Stone age human ancestors residing
near caves at South Africa’s Pinnacle
Point (shown) may have learned to track
the tides in order to harvest shellfish.
days each month when ocean tides safely
Tantalizing traces of complex thinking
and behavior, including lunar literacy,
have turned up at South Africa’s Pinnacle
Point, a cave-specked promontory that
juts into the Indian Ocean. Chunks of
dark red pigment and strikingly beautiful seashells found by Marean’s team in
one cave attest to ancient ritual activities.
Stone points unearthed in the same cave
sport glossy patches, signs that the rock
was heated to make it easier to work with.
The finds challenge the long-standing
view that Stone Age people did not think
abstractly and perform complex rituals
until about 50,000 years ago.
People chanced upon Pinnacle Point
and its dietary bounty, Marean says, only
after global cooling had rendered much
of Africa barren and uninhabitable. Several genetic studies suggest that modern human numbers throughout Africa
plummeted to a few hundred breeding
individuals around that difficult time.
“Our excavations may have intercepted ancient people who shadowed the
shifting shoreline and are the ancestors
of everyone on the planet,” Marean says.
Research on Pinnacle Point’s mussel-seeking moon trackers exemplifies a
growing scientific conviction that fish
and shellfish have played a largely unappreciated role in brain and mind evolution throughout the history of the Homo
genus, which appeared at least 2 million
years ago and includes people today.
Though several East African savanna
sites contain butchered animal bones,
signaling carnivorous tastes among
human ancestors, some scientists now
argue that red meat has been oversold
as a dietary staple.
At a meeting of the American Association of Physical Anthropologists, held in
Minneapolis in April, researchers argued
that ancient menus focused heavily on
food from lakes, rivers and oceans. New
work presented at the meeting pointed
lay among scraped and fractured shells of tortoises and
water-dwelling turtles. Several catfish bones bore tool
marks made by individuals who cut off the heads
of their catches. Whatever
members of the human evolutionary family once dined
at FwJj20, they needed only
basic implements to put
catfish and other lake animals in hungry mouths.
“A large rock is probably all that ancient hominids would have needed
to catch fish,” Braun said
at the anthropology meeting. Even simpler fishing
techniques may extend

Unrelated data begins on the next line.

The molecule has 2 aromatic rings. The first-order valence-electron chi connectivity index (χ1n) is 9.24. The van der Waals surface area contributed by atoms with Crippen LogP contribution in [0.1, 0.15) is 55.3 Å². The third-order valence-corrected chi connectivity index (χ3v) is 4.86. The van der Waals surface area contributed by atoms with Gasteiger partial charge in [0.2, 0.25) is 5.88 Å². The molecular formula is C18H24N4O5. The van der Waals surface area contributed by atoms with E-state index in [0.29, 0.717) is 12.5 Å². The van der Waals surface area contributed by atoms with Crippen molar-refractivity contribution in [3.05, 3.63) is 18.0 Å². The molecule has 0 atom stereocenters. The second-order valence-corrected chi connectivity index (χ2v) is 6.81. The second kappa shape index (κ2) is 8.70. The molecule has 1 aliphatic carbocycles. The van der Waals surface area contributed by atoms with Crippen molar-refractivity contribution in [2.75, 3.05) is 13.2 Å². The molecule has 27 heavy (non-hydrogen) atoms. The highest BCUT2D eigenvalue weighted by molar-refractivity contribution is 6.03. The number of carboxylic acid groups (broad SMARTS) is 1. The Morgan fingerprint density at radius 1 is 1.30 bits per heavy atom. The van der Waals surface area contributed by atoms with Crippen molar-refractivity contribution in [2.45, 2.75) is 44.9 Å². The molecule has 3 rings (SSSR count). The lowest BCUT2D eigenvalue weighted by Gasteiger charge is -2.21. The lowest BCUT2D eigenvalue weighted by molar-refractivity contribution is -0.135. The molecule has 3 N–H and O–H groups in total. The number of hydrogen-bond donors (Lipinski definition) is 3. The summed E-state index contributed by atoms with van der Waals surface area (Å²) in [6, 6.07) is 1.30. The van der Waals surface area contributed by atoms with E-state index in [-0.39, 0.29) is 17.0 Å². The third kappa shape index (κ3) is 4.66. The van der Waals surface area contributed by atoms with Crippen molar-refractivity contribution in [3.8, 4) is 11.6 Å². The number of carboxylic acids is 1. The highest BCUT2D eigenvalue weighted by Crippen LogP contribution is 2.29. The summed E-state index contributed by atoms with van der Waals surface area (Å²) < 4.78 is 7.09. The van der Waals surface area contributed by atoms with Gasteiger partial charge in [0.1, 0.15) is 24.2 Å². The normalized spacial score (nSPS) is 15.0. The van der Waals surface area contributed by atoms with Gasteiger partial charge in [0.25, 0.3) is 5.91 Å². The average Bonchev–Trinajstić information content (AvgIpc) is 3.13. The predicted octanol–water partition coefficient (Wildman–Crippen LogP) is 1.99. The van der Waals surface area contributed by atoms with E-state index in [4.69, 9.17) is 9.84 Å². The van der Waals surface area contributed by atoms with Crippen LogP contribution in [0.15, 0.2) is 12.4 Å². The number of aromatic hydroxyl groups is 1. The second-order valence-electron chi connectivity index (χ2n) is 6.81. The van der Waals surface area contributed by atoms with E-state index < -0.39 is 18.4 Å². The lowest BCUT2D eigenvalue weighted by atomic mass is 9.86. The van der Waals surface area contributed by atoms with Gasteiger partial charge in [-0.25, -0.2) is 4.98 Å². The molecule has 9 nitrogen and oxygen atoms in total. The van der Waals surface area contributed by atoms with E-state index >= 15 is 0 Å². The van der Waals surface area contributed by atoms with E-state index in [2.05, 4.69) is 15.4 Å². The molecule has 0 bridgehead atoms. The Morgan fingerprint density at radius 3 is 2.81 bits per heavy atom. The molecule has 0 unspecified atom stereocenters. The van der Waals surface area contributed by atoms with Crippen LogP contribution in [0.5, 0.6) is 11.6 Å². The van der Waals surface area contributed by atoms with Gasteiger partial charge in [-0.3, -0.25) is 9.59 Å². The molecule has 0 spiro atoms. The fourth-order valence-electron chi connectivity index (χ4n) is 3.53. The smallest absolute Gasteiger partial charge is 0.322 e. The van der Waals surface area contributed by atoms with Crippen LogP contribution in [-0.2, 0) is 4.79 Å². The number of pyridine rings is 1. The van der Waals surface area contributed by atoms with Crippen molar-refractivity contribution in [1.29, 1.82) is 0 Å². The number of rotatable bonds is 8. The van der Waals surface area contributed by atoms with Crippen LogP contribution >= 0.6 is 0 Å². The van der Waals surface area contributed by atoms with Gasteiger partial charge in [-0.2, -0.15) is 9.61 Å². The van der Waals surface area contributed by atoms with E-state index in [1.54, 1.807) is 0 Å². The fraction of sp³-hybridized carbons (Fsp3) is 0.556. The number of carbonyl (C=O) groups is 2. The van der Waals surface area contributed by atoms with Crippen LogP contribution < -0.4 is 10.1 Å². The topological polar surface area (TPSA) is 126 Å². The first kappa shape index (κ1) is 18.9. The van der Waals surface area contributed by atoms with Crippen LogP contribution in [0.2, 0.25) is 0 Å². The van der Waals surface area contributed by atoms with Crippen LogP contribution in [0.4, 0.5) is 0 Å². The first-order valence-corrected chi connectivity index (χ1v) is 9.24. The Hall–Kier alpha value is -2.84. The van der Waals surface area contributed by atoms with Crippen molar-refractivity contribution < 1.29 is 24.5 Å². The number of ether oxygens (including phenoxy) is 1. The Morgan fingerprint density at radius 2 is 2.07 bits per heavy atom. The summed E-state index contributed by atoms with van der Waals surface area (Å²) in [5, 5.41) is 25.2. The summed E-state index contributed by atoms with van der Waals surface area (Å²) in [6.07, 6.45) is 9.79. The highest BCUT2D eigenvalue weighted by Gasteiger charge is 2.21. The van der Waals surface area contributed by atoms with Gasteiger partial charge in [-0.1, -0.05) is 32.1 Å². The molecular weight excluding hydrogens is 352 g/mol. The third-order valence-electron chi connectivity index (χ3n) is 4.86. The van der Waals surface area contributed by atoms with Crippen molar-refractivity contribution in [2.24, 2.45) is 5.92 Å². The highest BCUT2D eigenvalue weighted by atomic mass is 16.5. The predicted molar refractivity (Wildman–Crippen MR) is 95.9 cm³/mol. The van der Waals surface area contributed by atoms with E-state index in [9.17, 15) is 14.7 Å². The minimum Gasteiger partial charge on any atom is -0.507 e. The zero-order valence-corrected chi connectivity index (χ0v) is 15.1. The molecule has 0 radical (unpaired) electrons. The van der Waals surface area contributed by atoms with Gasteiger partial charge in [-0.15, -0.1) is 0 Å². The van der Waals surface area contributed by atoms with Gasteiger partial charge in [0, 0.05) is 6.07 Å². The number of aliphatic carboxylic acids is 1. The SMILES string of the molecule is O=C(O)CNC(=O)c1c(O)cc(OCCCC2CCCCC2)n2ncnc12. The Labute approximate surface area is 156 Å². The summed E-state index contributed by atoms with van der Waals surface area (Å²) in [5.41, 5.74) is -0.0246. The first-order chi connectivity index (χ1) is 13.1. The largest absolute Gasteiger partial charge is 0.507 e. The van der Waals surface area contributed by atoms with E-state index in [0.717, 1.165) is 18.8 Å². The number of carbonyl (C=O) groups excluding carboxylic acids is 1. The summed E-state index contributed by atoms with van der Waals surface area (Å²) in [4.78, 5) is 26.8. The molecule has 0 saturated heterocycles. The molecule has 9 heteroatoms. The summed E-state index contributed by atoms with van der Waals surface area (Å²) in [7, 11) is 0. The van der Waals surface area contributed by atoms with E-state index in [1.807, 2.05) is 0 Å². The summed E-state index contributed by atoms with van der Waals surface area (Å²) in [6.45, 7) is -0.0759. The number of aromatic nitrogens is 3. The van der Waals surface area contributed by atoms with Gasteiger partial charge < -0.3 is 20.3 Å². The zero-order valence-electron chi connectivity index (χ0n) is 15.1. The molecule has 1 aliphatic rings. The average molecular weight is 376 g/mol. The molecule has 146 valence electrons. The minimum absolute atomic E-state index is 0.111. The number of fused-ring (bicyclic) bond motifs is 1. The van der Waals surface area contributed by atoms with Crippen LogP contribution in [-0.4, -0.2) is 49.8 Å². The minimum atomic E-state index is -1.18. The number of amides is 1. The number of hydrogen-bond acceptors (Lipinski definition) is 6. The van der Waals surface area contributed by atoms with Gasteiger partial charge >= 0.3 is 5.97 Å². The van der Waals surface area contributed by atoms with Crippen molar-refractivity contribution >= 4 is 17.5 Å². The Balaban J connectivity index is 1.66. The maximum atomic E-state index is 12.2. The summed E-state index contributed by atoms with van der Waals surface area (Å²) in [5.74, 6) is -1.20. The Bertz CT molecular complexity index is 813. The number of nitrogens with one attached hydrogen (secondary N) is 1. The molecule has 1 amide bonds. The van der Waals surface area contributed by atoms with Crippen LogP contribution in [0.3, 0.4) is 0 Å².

deep into primate prehistory. Orangutans have
been found to snatch catfish from shallow ponds
bare-handed and chase the
finned snacks out of deeper
water with poking sticks
(SN: 5/7/11, p. 16).
A steady diet of fish would have nutritionally powered brain expansion in
early members of the Homo genus, such
as the untidy Lake Turkana crowd, in
The Lake Turkana finds leave a sweet
taste in archaeologist Kathlyn Stewart’s
mouth. In a 1994 study, Stewart, of the
Canadian Museum of Nature in Ottawa,
concluded that abundant fish, crocodile
and turtle remains at five sites within
Tanzania’s Olduvai Gorge represented
leftovers from hominid meals. Finds at
these nearly 2-million-year-old locations, which have yielded fossils of
early Homo and a related lineage called
Paranthropus, also include butchered
bones of land animals, which have
received the lion’s share of scientific
attention for more than 30 years.
Game hunting occasionally occurred
at Olduvai Gorge, Stewart pointed out at
the meeting in April, but aquatic foods
provided stable, high-quality nutrition.
Pollen data and chemical analyses of fos-
sils indicate that hominids began hanging
to lakeside fishing in East
Africa nearly 2 million years
ago, the shoreline shellfish
harvesting among Homo
sapiens at Pinnacle Point
starting more than 160,000
years ago and sea voyages
to Pacific Ocean islands by
an unlikely group of New
World settlers around
12,000 years ago.
Food scientists at the
meeting emphasized that
nutrients essential for
brain growth are much
more abundant in fish and
shellfish than in red meat
or any other food. And
grabbing catfish out of shallow waters, not to mention
scooping up handfuls of
shellfish along the shore,
may be far easier than hunting land animals or scaring
predators away from meaty
carcasses, says archaeologist
Jon Erlandson of the University of Oregon in Eugene.
Shellfish collecting and fishing probably began early among members of the
Homo genus, Erlandson says. “These
foods later could have provided nutrients
that enabled the evolution of fully modern brain size and cognition.”
Seashells found at a
South African cave were
probably carried there
by early peoples.
Erlandson suspects that, before Homo
sapiens’ Pinnacle Point pursuits, fishing
was a catch-as-catch-can affair. Consider ancient cuisine unearthed on the
eastern shore of Kenya’s Lake Turkana.
Someone there bellied up to an aquatic
buffet nearly 2 million years ago, leaving
a mess that only an evolutionary scientist could love.
At a site unceremoniously dubbed
FwJj20, a team led by anthropologist
David Braun of the University of Cape
Town in South Africa unearthed butchered remains of fish, turtles and crocodiles. Remains of animals that don’t live
in the water but often reside nearby, such
as tortoises, birds, giraffes, hippos, rhinos
and antelope, also turned up. Stone tools